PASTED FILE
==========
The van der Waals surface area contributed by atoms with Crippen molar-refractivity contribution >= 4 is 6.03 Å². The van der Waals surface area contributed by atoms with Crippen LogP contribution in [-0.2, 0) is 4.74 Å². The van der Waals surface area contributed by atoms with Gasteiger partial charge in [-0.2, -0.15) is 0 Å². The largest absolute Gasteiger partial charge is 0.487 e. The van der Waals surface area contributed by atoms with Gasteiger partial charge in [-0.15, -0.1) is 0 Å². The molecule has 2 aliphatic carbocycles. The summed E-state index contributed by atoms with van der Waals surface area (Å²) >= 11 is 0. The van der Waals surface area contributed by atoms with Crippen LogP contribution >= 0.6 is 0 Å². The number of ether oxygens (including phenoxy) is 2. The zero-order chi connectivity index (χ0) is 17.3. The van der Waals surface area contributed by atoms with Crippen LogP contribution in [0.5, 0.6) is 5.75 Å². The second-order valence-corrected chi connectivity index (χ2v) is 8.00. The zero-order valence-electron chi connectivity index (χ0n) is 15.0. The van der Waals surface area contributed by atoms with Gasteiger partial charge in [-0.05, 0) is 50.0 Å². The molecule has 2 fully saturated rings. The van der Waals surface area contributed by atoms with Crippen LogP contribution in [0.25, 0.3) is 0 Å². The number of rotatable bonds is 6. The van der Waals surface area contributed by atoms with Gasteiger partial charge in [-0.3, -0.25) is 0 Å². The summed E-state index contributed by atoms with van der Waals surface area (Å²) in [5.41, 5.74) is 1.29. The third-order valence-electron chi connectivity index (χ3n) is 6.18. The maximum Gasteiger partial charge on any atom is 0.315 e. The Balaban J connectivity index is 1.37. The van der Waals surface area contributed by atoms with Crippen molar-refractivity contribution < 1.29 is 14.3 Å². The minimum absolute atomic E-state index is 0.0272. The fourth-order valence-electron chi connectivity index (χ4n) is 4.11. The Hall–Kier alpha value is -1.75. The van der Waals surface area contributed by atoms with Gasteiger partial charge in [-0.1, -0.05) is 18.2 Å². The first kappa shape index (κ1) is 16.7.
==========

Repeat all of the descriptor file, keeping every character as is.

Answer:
The van der Waals surface area contributed by atoms with Crippen molar-refractivity contribution >= 4 is 6.03 Å². The van der Waals surface area contributed by atoms with Crippen LogP contribution in [-0.2, 0) is 4.74 Å². The van der Waals surface area contributed by atoms with Gasteiger partial charge in [-0.2, -0.15) is 0 Å². The largest absolute Gasteiger partial charge is 0.487 e. The van der Waals surface area contributed by atoms with Gasteiger partial charge in [-0.15, -0.1) is 0 Å². The molecule has 2 aliphatic carbocycles. The summed E-state index contributed by atoms with van der Waals surface area (Å²) >= 11 is 0. The van der Waals surface area contributed by atoms with Crippen LogP contribution >= 0.6 is 0 Å². The number of ether oxygens (including phenoxy) is 2. The zero-order chi connectivity index (χ0) is 17.3. The van der Waals surface area contributed by atoms with Crippen LogP contribution in [0.5, 0.6) is 5.75 Å². The second-order valence-corrected chi connectivity index (χ2v) is 8.00. The zero-order valence-electron chi connectivity index (χ0n) is 15.0. The van der Waals surface area contributed by atoms with Gasteiger partial charge in [-0.05, 0) is 50.0 Å². The molecule has 2 fully saturated rings. The van der Waals surface area contributed by atoms with Crippen LogP contribution in [0.25, 0.3) is 0 Å². The number of rotatable bonds is 6. The van der Waals surface area contributed by atoms with Gasteiger partial charge in [-0.3, -0.25) is 0 Å². The summed E-state index contributed by atoms with van der Waals surface area (Å²) in [5.41, 5.74) is 1.29. The third-order valence-electron chi connectivity index (χ3n) is 6.18. The maximum Gasteiger partial charge on any atom is 0.315 e. The Balaban J connectivity index is 1.37. The van der Waals surface area contributed by atoms with Crippen molar-refractivity contribution < 1.29 is 14.3 Å². The minimum absolute atomic E-state index is 0.0272. The fourth-order valence-electron chi connectivity index (χ4n) is 4.11. The Hall–Kier alpha value is -1.75. The van der Waals surface area contributed by atoms with Gasteiger partial charge in [-0.1, -0.05) is 18.2 Å². The first kappa shape index (κ1) is 16.7.